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Press and Dyson's new solution to the problem, however, threw that rosy perspective into question (abstract). It suggested the best strategies were selfish ones that led to extortion, not cooperation.
[Theoretical biologist Joshua] Plotkin found the duo's math remarkable in its elegance. But the outcome troubled him. Nature includes numerous examples of cooperative behavior. For example, vampire bats donate some of their blood meal to community members that fail to find prey. Some species of birds and social insects routinely help raise another's brood. Even bacteria can cooperate, sticking to each other so that some may survive poison. If extortion reigns, what drives these and other acts of selflessness?"
Right now the Multi-State Lottery Association estimates the chances of winning the grand prize at about 1 in 175 million, and the cash value of the prize at $337.8 million. The simplest math points to that $2 ticket having an expected value of about $1.93 so while you are still throwing away money when buying a lottery ticket, you are throwing away less in strictly economic terms when you buy into an unusually large Powerball jackpot. "I am the type of financial decision-maker who tracks bond and currency markets and builds elaborate spreadsheets to simulate outcomes of various retirement savings strategies," says Irwin. "I can easily afford to spend a few dollars on a Powerball ticket. Time to head to the convenience store and do just that."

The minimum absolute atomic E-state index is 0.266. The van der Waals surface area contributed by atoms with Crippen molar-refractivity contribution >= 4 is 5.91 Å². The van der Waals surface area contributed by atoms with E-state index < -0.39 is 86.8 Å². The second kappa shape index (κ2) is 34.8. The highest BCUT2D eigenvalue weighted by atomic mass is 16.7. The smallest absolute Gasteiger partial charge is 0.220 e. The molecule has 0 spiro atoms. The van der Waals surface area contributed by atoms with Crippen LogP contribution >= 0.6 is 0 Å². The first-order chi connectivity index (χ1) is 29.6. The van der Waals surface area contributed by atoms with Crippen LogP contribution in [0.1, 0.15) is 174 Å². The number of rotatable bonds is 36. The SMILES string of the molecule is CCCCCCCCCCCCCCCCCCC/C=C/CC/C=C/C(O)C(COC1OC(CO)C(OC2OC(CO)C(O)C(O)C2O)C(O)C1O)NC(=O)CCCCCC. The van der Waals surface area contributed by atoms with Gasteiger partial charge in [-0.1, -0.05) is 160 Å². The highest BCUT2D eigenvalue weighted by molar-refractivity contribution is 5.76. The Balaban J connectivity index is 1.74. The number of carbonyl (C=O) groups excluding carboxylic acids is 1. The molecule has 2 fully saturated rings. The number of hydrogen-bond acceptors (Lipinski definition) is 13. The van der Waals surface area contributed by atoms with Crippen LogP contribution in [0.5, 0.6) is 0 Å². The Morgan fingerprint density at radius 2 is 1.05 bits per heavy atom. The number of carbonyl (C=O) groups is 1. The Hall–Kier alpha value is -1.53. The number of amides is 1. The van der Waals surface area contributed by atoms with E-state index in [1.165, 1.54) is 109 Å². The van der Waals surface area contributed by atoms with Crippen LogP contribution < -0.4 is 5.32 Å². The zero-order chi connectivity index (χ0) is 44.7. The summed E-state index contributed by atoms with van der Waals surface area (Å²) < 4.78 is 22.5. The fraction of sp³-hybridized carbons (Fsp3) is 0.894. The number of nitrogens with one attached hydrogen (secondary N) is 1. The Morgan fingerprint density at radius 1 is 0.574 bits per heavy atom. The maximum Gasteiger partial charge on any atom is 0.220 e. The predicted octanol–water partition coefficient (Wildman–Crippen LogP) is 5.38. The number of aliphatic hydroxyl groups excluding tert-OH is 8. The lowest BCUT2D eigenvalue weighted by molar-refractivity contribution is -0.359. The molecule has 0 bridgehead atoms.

The article talks about the American Mathematical Society, which until recently was led by David Vogan: "...after all was said and done, no action was taken. Vogan describes a meeting about the matter last year with an AMS governing committee as 'terrible,' revealing little interest among the rest of the society's leadership in making a public statement about NSA's ethics, let alone cutting ties. Ordinary AMS members, by and large, feel the same way, adds Vogan, who this week is handing over the presidency to Robert Bryant, a mathematician at Duke University in Durham, North Carolina. For now, U.S. mathematicians aren't willing to disown their shadowy but steadfast benefactor."